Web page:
Time for Better Care at the End of Life
With more chronic conditions and an ageing population, a growing share of the population
will need end-of-life care, reaching close to 10 million people by 2050. While end-of-life
care services help improve quality of life through relieving pain and other symptoms,
currently, there are substantial gaps in the provision of services. More than half
of deaths still occur in hospital across OECD countries, despite home generally being
the preferred place of death, because of lack of appropriate services and poor care
co-ordination. There are marked inequalities in access with people from higher education
twice as likely to receive end-of-life care services than those with low education.
Planning, recording of wishes and shared decision-making fall short of what is desirable,
with only one-quarter of wishes being recorded in the form of advance directives.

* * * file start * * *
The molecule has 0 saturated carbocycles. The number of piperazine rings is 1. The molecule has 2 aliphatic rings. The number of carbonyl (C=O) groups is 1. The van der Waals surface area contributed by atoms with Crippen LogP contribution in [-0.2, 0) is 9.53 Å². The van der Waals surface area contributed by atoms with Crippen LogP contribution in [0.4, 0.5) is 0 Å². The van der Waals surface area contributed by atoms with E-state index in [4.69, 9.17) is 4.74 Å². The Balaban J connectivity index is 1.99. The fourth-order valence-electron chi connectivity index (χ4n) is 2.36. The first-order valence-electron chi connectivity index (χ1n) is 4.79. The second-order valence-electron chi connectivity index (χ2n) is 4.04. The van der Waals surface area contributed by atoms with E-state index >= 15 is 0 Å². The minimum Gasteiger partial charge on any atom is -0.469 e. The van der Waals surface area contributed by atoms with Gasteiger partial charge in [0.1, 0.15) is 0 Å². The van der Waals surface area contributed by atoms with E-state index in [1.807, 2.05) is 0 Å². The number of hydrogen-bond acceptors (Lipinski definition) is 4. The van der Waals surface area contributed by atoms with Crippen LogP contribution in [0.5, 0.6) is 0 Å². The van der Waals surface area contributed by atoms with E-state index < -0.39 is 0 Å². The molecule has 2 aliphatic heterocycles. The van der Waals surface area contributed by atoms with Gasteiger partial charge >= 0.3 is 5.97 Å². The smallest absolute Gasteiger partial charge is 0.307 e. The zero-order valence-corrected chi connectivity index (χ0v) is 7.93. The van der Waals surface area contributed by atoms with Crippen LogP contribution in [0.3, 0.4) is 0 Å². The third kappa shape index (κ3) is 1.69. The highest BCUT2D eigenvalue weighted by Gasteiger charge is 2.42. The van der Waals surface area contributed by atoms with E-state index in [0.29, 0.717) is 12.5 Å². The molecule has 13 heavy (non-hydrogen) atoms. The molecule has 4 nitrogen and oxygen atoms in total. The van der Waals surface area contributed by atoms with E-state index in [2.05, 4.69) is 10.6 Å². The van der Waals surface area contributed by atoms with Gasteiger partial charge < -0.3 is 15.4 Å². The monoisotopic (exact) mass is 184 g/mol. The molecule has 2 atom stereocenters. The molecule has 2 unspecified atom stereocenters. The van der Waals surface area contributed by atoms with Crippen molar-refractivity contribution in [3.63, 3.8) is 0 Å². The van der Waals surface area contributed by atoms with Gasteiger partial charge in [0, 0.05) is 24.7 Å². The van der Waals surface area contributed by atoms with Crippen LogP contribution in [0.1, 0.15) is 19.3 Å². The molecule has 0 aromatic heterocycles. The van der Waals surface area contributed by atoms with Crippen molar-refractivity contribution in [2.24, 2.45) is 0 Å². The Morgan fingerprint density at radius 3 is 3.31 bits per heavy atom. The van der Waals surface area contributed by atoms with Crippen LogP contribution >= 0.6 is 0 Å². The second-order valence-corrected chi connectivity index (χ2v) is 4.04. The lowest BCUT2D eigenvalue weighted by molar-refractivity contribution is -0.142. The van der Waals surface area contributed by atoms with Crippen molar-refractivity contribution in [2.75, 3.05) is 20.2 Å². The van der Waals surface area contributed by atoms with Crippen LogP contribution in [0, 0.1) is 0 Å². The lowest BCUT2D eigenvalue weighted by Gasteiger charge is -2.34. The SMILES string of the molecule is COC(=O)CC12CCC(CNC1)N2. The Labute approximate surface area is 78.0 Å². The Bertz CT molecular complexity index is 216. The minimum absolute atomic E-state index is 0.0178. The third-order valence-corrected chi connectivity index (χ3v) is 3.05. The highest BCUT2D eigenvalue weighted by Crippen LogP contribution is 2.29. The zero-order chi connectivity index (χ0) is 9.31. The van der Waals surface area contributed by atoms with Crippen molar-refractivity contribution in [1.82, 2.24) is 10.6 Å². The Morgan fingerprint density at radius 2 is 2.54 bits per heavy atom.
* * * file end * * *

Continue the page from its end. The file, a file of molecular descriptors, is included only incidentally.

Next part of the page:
People at the end of life do not always receive appropriate symptom relief, while
others suffer from overtreatment. This report suggests avenues to improve care for
the dying by enhancing measurement and monitoring of quality and rethinking funding
and governance models of care. End-of-life care could also be improved by increasing
knowledge among health care staff across different care settings, and making communication
around the topic more person-centred.
Available from February 07, 2023
In series:OECD Health Policy Studiesview more titles